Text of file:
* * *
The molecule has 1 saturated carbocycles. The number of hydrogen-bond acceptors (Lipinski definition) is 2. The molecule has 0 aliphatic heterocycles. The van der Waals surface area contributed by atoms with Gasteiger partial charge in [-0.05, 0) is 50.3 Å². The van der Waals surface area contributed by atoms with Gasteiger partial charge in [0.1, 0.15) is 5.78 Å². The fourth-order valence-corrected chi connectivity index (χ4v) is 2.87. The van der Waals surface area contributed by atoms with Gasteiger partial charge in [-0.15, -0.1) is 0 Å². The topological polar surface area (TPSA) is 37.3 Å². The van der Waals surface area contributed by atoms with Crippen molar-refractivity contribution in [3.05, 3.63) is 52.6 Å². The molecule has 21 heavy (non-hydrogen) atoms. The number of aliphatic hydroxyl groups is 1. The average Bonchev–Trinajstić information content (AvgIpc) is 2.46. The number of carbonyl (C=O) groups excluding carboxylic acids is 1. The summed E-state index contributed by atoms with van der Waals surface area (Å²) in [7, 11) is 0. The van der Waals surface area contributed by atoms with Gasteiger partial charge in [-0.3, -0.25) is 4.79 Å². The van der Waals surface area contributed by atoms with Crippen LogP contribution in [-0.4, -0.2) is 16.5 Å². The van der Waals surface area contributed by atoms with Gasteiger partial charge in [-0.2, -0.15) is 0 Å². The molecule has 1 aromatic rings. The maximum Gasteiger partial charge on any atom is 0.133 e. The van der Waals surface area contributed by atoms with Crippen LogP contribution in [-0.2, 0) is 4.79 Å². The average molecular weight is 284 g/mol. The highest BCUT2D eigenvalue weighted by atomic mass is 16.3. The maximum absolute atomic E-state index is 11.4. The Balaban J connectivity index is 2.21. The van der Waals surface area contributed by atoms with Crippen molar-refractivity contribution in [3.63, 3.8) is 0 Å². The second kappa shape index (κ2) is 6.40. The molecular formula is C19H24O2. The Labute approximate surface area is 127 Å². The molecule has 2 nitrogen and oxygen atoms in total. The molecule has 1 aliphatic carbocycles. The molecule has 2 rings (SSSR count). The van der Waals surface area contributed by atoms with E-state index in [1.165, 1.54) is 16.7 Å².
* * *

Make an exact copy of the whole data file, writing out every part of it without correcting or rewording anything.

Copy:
The molecule has 1 saturated carbocycles. The number of hydrogen-bond acceptors (Lipinski definition) is 2. The molecule has 0 aliphatic heterocycles. The van der Waals surface area contributed by atoms with Gasteiger partial charge in [-0.05, 0) is 50.3 Å². The van der Waals surface area contributed by atoms with Gasteiger partial charge in [0.1, 0.15) is 5.78 Å². The fourth-order valence-corrected chi connectivity index (χ4v) is 2.87. The van der Waals surface area contributed by atoms with Gasteiger partial charge in [-0.15, -0.1) is 0 Å². The topological polar surface area (TPSA) is 37.3 Å². The van der Waals surface area contributed by atoms with Crippen molar-refractivity contribution in [3.05, 3.63) is 52.6 Å². The molecule has 21 heavy (non-hydrogen) atoms. The number of aliphatic hydroxyl groups is 1. The average Bonchev–Trinajstić information content (AvgIpc) is 2.46. The number of carbonyl (C=O) groups excluding carboxylic acids is 1. The summed E-state index contributed by atoms with van der Waals surface area (Å²) in [7, 11) is 0. The van der Waals surface area contributed by atoms with Gasteiger partial charge in [-0.3, -0.25) is 4.79 Å². The van der Waals surface area contributed by atoms with Crippen LogP contribution in [-0.4, -0.2) is 16.5 Å². The van der Waals surface area contributed by atoms with Gasteiger partial charge in [-0.2, -0.15) is 0 Å². The molecule has 1 aromatic rings. The maximum Gasteiger partial charge on any atom is 0.133 e. The van der Waals surface area contributed by atoms with Crippen LogP contribution in [-0.2, 0) is 4.79 Å². The average molecular weight is 284 g/mol. The highest BCUT2D eigenvalue weighted by atomic mass is 16.3. The maximum absolute atomic E-state index is 11.4. The Balaban J connectivity index is 2.21. The van der Waals surface area contributed by atoms with Crippen molar-refractivity contribution in [3.63, 3.8) is 0 Å². The second kappa shape index (κ2) is 6.40. The molecular formula is C19H24O2. The Labute approximate surface area is 127 Å². The molecule has 2 nitrogen and oxygen atoms in total. The molecule has 1 aliphatic carbocycles. The molecule has 2 rings (SSSR count). The van der Waals surface area contributed by atoms with E-state index in [1.165, 1.54) is 16.7 Å².